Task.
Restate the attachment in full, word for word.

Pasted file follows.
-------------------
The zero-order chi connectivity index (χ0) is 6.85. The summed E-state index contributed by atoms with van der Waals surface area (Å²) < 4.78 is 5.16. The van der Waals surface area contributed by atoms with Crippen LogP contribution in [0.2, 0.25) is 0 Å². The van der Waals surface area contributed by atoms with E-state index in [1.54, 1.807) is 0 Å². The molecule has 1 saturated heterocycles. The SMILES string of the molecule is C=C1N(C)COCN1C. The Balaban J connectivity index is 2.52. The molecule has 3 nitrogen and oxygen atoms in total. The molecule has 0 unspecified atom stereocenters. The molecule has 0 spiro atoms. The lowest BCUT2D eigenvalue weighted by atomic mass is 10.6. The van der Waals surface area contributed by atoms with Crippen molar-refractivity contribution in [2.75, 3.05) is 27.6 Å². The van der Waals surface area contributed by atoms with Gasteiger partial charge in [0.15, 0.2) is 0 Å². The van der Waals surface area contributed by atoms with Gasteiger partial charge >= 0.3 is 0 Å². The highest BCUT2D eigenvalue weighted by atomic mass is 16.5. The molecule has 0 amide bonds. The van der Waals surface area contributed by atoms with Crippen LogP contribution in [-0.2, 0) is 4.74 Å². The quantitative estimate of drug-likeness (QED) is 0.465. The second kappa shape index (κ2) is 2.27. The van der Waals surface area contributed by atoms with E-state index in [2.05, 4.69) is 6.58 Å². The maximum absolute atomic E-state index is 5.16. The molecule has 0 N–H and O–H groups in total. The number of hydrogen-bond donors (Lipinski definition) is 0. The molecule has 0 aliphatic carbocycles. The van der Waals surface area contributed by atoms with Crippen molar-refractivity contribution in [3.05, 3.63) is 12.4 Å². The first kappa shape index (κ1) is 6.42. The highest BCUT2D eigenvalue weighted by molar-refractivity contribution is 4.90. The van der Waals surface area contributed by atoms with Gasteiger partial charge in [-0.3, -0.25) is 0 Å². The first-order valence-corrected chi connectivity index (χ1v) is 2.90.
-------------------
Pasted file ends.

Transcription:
The zero-order chi connectivity index (χ0) is 6.85. The summed E-state index contributed by atoms with van der Waals surface area (Å²) < 4.78 is 5.16. The van der Waals surface area contributed by atoms with Crippen LogP contribution in [0.2, 0.25) is 0 Å². The van der Waals surface area contributed by atoms with E-state index in [1.54, 1.807) is 0 Å². The molecule has 1 saturated heterocycles. The SMILES string of the molecule is C=C1N(C)COCN1C. The Balaban J connectivity index is 2.52. The molecule has 3 nitrogen and oxygen atoms in total. The molecule has 0 unspecified atom stereocenters. The molecule has 0 spiro atoms. The lowest BCUT2D eigenvalue weighted by atomic mass is 10.6. The van der Waals surface area contributed by atoms with Crippen molar-refractivity contribution in [2.75, 3.05) is 27.6 Å². The van der Waals surface area contributed by atoms with Gasteiger partial charge in [0.15, 0.2) is 0 Å². The van der Waals surface area contributed by atoms with Gasteiger partial charge >= 0.3 is 0 Å². The highest BCUT2D eigenvalue weighted by atomic mass is 16.5. The molecule has 0 amide bonds. The van der Waals surface area contributed by atoms with Crippen LogP contribution in [-0.2, 0) is 4.74 Å². The quantitative estimate of drug-likeness (QED) is 0.465. The second kappa shape index (κ2) is 2.27. The van der Waals surface area contributed by atoms with E-state index in [2.05, 4.69) is 6.58 Å². The maximum absolute atomic E-state index is 5.16. The molecule has 0 N–H and O–H groups in total. The number of hydrogen-bond donors (Lipinski definition) is 0. The molecule has 0 aliphatic carbocycles. The van der Waals surface area contributed by atoms with Crippen molar-refractivity contribution in [3.05, 3.63) is 12.4 Å². The first kappa shape index (κ1) is 6.42. The highest BCUT2D eigenvalue weighted by molar-refractivity contribution is 4.90. The van der Waals surface area contributed by atoms with Gasteiger partial charge in [-0.3, -0.25) is 0 Å². The first-order valence-corrected chi connectivity index (χ1v) is 2.90.